Credit Availability Is Still High
Over the weekend I participated in a sales presentation for solar panel installation. The cost to the consumer has not come down all that much over the last few years, which suggests manufacturing efficiencies are not being passed on to consumers. However, financing for the panels is unusually attractive.
I was offered a 25-year fixed rate loan for $65980 at 1.49%. 20-year yields are at 3.17% and 30-year yields are at 2.99% so it begs the question where are they getting the cash to lend at 1.49%?
Fast growing companies do not have the margins to carry the interest over such a long period, so the only answer is they are borrowing short-term and lending long-term. That leaves solar installers very exposed to both rising rates and any dip in demand for their products.
This kind of contradiction was exactly how leveraged loans got into trouble ahead of the credit crisis. Overreliance on repo financing of long-term commitments left lenders exposed to tighter conditions and they crashed when the subprime boom turned to bust.
As I mentioned in the Friday audio/video we have been doing a lot of home renovations recently. I have been amazed at the prevalence of buy now pay later options. Every home improvement store offers zero down and interest free options out to 12 months with some even offering 24 months. In the consumer sector, almost every website has a split payments options available now.
The availability of non-bank credit is very difficult to monitor because it is unregulated. However, we can clearly see that total consumer debt demand was at an all-time high in February. Much of that debt is tied to these kinds of interest free options so it helps to boost sales now but robs demand from the future.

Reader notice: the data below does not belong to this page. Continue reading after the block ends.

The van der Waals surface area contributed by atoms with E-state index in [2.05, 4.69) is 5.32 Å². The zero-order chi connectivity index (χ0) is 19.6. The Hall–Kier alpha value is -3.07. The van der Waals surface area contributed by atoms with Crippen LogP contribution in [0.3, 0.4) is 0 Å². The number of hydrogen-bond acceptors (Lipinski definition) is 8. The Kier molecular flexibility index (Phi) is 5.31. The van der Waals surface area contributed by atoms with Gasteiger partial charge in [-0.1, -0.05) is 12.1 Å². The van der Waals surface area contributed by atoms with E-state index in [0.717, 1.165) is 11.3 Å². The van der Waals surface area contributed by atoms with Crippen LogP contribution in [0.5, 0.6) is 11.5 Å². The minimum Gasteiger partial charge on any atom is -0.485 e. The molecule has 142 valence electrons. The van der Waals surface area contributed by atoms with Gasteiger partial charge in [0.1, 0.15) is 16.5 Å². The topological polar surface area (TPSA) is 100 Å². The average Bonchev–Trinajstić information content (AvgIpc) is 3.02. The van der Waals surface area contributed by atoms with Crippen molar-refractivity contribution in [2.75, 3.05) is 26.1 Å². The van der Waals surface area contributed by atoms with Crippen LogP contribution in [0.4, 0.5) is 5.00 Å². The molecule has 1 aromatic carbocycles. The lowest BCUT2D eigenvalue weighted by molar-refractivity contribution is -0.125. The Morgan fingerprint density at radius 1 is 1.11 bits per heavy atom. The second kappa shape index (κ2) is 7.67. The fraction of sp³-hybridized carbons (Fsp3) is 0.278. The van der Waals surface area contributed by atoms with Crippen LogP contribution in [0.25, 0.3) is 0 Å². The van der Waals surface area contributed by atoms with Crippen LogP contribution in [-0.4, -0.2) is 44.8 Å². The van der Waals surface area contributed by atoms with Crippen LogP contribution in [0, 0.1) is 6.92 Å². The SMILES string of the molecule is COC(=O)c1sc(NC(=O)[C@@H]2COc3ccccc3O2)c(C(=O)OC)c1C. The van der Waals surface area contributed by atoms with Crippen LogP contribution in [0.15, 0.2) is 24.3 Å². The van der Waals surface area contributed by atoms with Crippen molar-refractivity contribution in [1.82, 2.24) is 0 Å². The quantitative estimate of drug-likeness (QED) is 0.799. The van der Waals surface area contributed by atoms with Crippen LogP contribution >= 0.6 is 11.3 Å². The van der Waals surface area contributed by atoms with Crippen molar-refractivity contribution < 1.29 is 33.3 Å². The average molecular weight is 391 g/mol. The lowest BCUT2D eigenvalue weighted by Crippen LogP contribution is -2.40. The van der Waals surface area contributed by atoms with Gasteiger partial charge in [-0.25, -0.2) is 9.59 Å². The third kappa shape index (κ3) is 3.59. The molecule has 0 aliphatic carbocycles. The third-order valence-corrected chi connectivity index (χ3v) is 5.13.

There is a wall of consumer debt coming due later this year and into 2023 and 2024. All those interest free periods are going to roll off and people will need to start paying for their spending today. Companies expect margins to continue to grow over the coming year. That could be realizable given credit demand from interest free loans.
This helps to illustrate just how interest rate sensitive the US economy is. The bond market has been pricing in over 200 basis points of hikes. The flat yield curve suggests they are not going to get anywhere near that target before ill-effects are experienced. That is sufficient basis for a short-term rally in a Chuck Prince manner. The band is still playing.
Bearish sentiment is close to a record and the Nasdaq-100 is firming from the 14,000 level. It has short-term inverted head and shoulders bottoming characteristics so there is scope for a rebound.
The median Nasdaq Composite stock is down 37.7% from its peak while the index is only down 17%. That highlights the weight and resilience of the mega-cap sector. The missing ingredient for a sustained rebound is lower Treasury yields.
The Russell 2000 is firming from the 2000 level but will need to sustain a move above the trend mean to question the medium-term downward bias.
The Solar ETF found at least short-term support today as risk appetites recover.